WTA's DC Lobby Trip
Taking the metro. Cruising through the underground warren of tunnels beneath the House and Senate office buildings. Rubbing elbows with people wearing very nice suits. These are just a few of the pleasures of WTA's annual Washington, DC visit. Heading back to the nation's Capitol has become a rite of spring as predictable as the blossoming dogwoods and daffodils in Olympia.
Just a few years ago, I wouldn't have predicted that we'd see an Interior Appropriations bill signed by the President that would increase the covered agencies budgets by 17%. That happened just last year. Combined with $650 million directed to National Forests in the stimulus bill, those funds mean that more money will be flowing to recreation programs at the federal level than we've seen in a long time. If you've written or called your representative or our senators, thank you. Your contribution has helped WTA become a serious and well-regarded advocate for trails and recreation.
This year's visit, scheduled for the first week of March, should be very interesting and challenging. While we may see as much as $270 million flow into federal and state public lands through a second stimulus bill being considered by Congress, there are some less-than-cheery signs on the horizon as well:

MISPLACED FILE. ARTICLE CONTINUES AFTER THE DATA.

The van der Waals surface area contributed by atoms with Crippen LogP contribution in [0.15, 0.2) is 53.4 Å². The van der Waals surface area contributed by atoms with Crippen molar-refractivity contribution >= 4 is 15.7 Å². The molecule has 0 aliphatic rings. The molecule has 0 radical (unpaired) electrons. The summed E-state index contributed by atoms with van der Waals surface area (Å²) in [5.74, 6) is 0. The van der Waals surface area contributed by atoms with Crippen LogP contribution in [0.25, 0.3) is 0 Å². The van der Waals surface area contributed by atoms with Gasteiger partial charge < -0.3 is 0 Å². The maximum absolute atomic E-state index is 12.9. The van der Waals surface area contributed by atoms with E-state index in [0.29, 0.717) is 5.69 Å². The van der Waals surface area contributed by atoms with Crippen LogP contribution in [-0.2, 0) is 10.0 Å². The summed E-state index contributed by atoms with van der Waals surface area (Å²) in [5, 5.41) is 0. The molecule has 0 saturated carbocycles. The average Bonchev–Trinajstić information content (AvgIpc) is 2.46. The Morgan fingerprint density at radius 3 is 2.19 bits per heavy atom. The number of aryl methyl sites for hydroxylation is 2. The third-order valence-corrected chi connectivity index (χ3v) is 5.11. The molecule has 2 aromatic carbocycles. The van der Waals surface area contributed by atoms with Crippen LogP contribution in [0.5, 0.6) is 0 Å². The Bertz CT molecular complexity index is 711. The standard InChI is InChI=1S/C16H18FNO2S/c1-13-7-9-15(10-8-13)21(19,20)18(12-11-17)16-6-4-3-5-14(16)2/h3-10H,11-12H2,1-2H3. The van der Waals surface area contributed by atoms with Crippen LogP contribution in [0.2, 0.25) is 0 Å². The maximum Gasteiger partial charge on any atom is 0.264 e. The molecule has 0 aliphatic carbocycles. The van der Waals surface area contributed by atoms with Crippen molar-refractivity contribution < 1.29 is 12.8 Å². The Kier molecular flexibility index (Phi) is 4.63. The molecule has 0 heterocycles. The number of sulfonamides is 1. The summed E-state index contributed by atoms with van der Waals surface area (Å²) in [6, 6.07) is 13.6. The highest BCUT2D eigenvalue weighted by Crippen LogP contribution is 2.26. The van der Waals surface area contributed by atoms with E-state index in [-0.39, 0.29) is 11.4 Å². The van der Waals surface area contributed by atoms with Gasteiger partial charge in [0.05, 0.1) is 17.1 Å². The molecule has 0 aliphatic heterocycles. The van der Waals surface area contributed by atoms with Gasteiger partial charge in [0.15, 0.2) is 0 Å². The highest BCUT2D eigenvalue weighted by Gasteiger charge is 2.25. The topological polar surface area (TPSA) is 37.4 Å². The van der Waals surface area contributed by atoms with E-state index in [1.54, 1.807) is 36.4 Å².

In order to deal with the mounting federal deficit, the President is urging a three-year spending freeze on all discretionary (non-defense, non-entitlement) programs. Discretionary programs equal roughly 8% of the federal budget, and while the entire discretionary category will be frozen in the President's budget, individual line items may fluctuate up or down. We'll be advocating for some incremental increases in Recreation and Trails programs.
The Transportation Funding bill, which includes the National Recreation Trails Program (NRTP), has been extended through the end of February. If the second stimulus passes, funding could be reauthorized until September, giving Congress the opportunity to draft a six-year extension. WTA depends on NRTP grants to fund a big chunk of our trail maintenance program. Without those dollars, land managers and non-profits would have to radically curtail their programs. We'll be working with our delegation, particularly Senator Murray, who sits on the Senate Transportation Committee, to get a six-year reauthorization.
You can help by taking a moment to contact our Senators and your Representative. Let them know you appreciate their hard work for hiking trails, and urge them to push forward in the upcoming budget cycle. Tell them how important these close-in, high-quality recreation opportunities are to you, particularly in lean economic times. You can find your Member of Congress and our Senators here.
Thank you for everything you do to support WTA and hiking trails across the state!